BUDAPEST (Reuters) - Hungary’s OTP Bank OTPB.BU expects to hear by early July whether it has succeeded with a bid for Banca Romaneasca, deputy chief executive Laszlo Wolf told Reuters, adding that OTP was looking at other deals to boost its Romanian market share.
OTP, central Europe’s largest independent lender, said this month it had submitted a binding offer for the National Bank of Greece (NBGr.AT) business, which has 109 branches in Romania according to figures on its website.
Already a dominant player in Hungary and Bulgaria, OTP has been beefing up its presence across central and eastern Europe, taking advantage of a pullback by Greek and western European lenders amid a tighter profit outlook and stricter regulations.
“In my estimate, there will be news about the signature of the deal for Banca Romaneasca in late-June or early-July,” Wolf said at the Reuters Central & Eastern Europe Investment Summit.
“If all goes well, we will be able to reach 7-8 percent,” in Romanian market share, Wolf said in an interview at his office.
“Not with this deal alone, but overall, it would be good to reach 6-7-8 percent,” he said, which would double or triple OTP’s Romanian footprint.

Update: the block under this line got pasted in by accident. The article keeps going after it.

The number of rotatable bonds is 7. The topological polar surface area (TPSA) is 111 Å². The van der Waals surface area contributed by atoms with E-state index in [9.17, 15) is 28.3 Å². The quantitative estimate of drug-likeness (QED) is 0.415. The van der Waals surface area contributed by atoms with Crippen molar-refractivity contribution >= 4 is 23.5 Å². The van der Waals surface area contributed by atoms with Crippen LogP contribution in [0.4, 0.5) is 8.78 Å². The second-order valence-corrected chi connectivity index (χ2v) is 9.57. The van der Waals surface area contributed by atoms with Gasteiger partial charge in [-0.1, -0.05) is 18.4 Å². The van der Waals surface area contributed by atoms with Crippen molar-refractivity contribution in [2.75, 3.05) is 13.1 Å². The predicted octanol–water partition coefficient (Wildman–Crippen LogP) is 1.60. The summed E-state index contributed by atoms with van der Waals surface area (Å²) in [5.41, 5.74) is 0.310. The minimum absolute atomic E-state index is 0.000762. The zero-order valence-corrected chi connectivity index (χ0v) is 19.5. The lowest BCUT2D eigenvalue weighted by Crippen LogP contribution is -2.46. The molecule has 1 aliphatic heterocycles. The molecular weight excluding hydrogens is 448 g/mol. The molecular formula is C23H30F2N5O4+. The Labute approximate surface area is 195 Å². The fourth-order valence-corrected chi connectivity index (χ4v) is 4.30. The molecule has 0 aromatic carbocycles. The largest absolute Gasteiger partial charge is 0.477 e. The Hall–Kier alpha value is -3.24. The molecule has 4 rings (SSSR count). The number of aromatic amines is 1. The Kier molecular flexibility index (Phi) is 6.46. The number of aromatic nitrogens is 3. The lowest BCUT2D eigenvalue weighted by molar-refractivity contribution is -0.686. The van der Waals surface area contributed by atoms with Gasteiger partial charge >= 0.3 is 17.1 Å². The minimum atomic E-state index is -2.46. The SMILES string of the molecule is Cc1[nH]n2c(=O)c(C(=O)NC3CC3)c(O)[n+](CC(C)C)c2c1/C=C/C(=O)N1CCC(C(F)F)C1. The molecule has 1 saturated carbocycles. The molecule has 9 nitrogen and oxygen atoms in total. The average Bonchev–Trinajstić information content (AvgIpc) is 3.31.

He said OTP, which acquired Societe Generale’s (SOGN.PA) Croatian unit, Splitska Banka late last year, was also looking at possible expansion opportunities in neighboring Serbia.
Wolf added, however, that an acquisition project in Montenegro, a deal flagged by OTP Chief Executive Sandor Csanyi in March as “nearly complete,” appeared to fall through due to a lack of regulatory approval.
“This is the first time since we have been actively buying that a supervisor signals that they do not approve,” he said. “For the time being, the Montenegrin project is on hold.”
Wolf said increased lending volumes and higher income from fees could help OTP mitigate the impact of persistently low interest rates, but smaller banks could struggle as interest income stagnates or even declines.
“Tightening compliance rules are also creating additional costs,” he said.
“This further increases pressure to reach scale, because small banks will find it more and more difficult to meet regulations, while costs will only go higher.”
Reporting by Marton Dunai and Gergely Szakacs; Editing by Keith Weir